Artist Amy Stephenson attracts viewers through emotions she conveys in her paintings. A portion of her work, now displayed in Columbia, centers on misperceptions about motherhood and childhood as well as social networking sites.
Director Brett D. Johnson re-imagines Shakespeare’s "Twelfth Night Or, What You Will," drawing parallels between characters in the play and those of the silent film era.
Thomas Yancey, a professor emeritus from Central Methodist University, creates art and restores it — all under the watchful gaze of one of his works, Maxine the mermaid. "You bring a painting to life," Yancey said. "I really enjoy that aspect of it.”
“I wanted to represent blue-collar workers, labor unions and the people who work with these systems outside of the art world,” Matt Moyer said. “I hope this work serves as a reminder that clean water and clean air don't just happen in our urban infrastructures but are facilitated by these machines, systems and the people who install and maintain them.”
Coloratura soprano Sarah Tannehill is the guest artist for this weekend's Columbia production of Mozart's "The Magic Flute."
Organizers expect upward of 200 people to participate, which they say is low for a school MU's size. MU students can sign up to play at DormWire.com.
Jane Smiley, the Pulitzer Prize winning author of "A Thousand Acres," led a discussion Wednesday evening about that book as well as many other topics including previous novels and her passions.
Ming Zhou, whose artwork is featured at Orr Street Studios, takes on the Chinese bourgeosie.
Randy Prywitch and Jason Goldstein of Be The Shoe Productions will show their film, "Salad Daze," at 8 p.m. Saturday at Missouri Theatre Center for the Arts.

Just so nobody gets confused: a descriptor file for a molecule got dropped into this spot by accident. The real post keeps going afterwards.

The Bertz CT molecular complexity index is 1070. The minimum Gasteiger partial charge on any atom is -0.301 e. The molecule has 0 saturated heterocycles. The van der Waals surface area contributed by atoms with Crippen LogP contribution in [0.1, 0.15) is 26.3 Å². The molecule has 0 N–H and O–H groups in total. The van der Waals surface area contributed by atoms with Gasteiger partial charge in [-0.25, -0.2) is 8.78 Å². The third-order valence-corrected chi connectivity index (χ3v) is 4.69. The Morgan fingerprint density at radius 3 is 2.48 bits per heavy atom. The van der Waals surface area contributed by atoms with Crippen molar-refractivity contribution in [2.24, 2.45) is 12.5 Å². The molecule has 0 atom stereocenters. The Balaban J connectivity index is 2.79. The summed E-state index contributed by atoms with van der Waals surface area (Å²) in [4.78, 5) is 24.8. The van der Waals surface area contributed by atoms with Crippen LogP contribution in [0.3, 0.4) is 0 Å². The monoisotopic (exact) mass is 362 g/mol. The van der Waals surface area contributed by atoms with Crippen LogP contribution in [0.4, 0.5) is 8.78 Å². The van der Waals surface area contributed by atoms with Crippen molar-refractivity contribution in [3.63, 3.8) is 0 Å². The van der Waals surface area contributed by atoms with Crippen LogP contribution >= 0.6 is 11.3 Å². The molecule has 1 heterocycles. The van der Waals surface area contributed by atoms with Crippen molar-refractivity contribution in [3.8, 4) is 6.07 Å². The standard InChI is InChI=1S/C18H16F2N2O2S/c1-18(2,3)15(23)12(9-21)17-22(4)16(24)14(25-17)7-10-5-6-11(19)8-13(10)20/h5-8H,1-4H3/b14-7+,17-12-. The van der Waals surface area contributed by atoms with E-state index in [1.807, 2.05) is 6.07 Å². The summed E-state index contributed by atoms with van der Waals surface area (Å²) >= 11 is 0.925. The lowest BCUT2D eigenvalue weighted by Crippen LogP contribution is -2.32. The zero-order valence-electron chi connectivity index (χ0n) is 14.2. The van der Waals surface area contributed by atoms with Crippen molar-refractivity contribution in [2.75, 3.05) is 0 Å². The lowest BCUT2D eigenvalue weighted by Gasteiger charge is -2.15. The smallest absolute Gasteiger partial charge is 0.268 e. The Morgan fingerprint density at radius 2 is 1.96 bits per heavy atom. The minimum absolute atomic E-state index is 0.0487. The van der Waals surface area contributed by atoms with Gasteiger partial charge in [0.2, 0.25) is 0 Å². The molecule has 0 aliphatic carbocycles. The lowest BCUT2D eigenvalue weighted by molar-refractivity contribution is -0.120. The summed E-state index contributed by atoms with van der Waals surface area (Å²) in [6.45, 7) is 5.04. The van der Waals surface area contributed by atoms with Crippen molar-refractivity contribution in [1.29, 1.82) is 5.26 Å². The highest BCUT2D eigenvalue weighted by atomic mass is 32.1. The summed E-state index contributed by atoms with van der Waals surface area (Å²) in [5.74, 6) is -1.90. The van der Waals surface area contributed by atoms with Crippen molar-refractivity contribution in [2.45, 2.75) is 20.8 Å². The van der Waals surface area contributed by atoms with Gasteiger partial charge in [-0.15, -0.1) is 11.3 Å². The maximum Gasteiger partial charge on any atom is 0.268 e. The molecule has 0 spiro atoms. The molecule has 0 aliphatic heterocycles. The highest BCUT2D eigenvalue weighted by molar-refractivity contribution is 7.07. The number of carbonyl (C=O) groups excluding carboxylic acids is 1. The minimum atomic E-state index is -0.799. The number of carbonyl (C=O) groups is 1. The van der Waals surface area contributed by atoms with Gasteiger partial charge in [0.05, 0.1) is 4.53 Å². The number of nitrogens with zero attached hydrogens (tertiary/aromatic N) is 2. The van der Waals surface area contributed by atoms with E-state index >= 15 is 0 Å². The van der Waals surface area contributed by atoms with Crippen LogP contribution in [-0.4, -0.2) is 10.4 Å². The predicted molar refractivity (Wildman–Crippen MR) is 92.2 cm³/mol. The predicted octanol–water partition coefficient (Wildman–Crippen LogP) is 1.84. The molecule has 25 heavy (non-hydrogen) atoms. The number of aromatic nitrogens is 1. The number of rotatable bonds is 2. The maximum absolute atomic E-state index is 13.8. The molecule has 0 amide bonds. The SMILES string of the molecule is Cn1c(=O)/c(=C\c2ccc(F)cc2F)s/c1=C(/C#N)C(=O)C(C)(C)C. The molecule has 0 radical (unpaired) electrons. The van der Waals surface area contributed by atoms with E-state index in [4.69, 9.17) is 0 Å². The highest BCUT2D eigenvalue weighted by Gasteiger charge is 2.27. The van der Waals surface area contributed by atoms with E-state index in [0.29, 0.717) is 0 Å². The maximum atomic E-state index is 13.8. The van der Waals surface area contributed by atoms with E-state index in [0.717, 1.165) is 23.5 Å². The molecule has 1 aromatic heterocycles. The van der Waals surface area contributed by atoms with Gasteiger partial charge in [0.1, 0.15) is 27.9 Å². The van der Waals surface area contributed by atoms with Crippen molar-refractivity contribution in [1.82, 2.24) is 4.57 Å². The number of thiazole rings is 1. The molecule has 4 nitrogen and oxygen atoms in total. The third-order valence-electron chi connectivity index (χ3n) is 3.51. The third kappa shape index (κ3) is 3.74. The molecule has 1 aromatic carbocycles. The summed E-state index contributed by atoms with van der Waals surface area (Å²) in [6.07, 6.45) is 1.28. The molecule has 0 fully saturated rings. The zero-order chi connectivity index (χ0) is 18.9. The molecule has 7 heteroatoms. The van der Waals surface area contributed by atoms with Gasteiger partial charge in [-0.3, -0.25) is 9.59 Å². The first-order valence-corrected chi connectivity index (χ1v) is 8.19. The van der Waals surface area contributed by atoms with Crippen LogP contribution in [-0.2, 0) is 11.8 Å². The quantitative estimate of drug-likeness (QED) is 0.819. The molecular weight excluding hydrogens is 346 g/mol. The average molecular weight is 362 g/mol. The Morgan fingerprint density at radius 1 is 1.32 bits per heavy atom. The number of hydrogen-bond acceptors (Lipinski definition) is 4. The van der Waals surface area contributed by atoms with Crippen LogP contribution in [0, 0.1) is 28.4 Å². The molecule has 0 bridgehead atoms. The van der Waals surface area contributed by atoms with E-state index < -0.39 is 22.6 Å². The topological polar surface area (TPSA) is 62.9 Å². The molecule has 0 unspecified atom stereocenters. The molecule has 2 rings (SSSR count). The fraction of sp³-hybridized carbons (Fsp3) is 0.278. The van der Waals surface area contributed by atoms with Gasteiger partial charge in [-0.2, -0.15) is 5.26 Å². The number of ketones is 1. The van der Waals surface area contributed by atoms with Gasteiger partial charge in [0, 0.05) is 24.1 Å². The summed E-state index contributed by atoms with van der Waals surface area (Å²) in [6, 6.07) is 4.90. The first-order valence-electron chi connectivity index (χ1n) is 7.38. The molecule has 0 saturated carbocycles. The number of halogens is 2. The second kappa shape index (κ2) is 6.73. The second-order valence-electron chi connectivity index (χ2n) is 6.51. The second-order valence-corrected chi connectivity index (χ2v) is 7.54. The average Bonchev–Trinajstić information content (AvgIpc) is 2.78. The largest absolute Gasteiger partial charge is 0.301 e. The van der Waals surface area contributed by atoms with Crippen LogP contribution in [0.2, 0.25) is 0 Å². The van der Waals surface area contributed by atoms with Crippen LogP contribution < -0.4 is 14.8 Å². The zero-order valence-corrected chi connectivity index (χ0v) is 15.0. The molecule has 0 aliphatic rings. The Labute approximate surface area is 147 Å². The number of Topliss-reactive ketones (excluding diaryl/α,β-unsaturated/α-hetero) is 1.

Percussionist and bandleader Matt Wilson is promoting jazz to children — and everybody else.
Boonville's Big Muddy Folk Festival will have lots of barbecue, workshops and good tunes.
Named for a people and sensibility some 300 years old, MU's Esterhazy String Quartet is celebrating its 40th anniversary by blending tradition with a new feel. On Monday, members will perform a work Samuel Adler wrote for them.
The center, which has helped bring in writers and artists to support MU's creative writing program, is being closed because of budget cuts. Some of that budget money is being directed into MU's Creative Writing Program. Despite the center's closure, the Missouri Playwrights Workshop still plans on welcoming visiting artists in the future.
"The St. Louis Gemini Story" exhibit traces Missouri's nvolvement in the space race. It is on display at the State Historical Society of Missouri until May 16.
Open ballet rehearsals give local artists a venue for creativity. The public will be able to vote on the artwork, and the winning artist will be asked to design the troupe's fall poster.
A partnership between MU's School of Music and one in Brazil has resulted in more than two dozen Brazilians coming to Columbia since the program's founding 20 years ago.
Jill Womack, artistic executive director of TRYPS children's theater, directs its 48th production, "Alexander Who's Not, Not, Not, Not, Not, Not Going to Move!" TRYPS allows families to share the experience of theater, Womack said.
The 70th anniversary of the iconic Blue Note Records, a champion of jazz, is being celebrated throughout the country. In Columbia, the anniversary will be marked Thursday with a performance of The Blue Note 7.
The Jane Froman Singers of Columbia College are teaming up with the Columbia Civic Orchestra for a nine-day tour of Austria. The two groups will perform a preview of their tour Sunday evening at Columbia College.
"Fuddy Meers," a new play at Stephens College, revolves around characters experiencing roadblocks to communicating clearly, including a lisp, a stroke, dyslexia and schizophrenia.